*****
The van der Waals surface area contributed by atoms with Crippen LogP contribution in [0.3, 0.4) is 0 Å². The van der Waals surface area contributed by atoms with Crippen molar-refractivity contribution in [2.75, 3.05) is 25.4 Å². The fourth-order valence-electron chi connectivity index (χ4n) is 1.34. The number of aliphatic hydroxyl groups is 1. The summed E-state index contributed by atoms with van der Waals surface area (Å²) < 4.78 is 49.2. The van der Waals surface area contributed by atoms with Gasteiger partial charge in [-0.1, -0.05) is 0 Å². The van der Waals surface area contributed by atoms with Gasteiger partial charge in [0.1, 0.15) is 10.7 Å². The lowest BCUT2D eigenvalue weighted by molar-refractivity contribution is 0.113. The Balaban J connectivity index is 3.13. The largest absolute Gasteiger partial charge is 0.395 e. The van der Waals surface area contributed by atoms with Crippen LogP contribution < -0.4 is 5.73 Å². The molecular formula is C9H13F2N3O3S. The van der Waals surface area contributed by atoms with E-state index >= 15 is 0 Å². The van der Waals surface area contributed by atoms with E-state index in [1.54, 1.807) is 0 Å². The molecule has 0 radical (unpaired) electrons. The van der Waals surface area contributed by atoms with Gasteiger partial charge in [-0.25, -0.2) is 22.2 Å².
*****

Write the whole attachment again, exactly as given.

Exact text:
The van der Waals surface area contributed by atoms with Crippen LogP contribution in [0.3, 0.4) is 0 Å². The van der Waals surface area contributed by atoms with Crippen molar-refractivity contribution in [2.75, 3.05) is 25.4 Å². The fourth-order valence-electron chi connectivity index (χ4n) is 1.34. The number of aliphatic hydroxyl groups is 1. The summed E-state index contributed by atoms with van der Waals surface area (Å²) < 4.78 is 49.2. The van der Waals surface area contributed by atoms with Gasteiger partial charge in [-0.1, -0.05) is 0 Å². The van der Waals surface area contributed by atoms with Gasteiger partial charge in [0.1, 0.15) is 10.7 Å². The lowest BCUT2D eigenvalue weighted by molar-refractivity contribution is 0.113. The Balaban J connectivity index is 3.13. The largest absolute Gasteiger partial charge is 0.395 e. The van der Waals surface area contributed by atoms with Crippen LogP contribution < -0.4 is 5.73 Å². The molecular formula is C9H13F2N3O3S. The van der Waals surface area contributed by atoms with E-state index >= 15 is 0 Å². The van der Waals surface area contributed by atoms with E-state index in [1.54, 1.807) is 0 Å². The molecule has 0 radical (unpaired) electrons. The van der Waals surface area contributed by atoms with Gasteiger partial charge in [-0.25, -0.2) is 22.2 Å².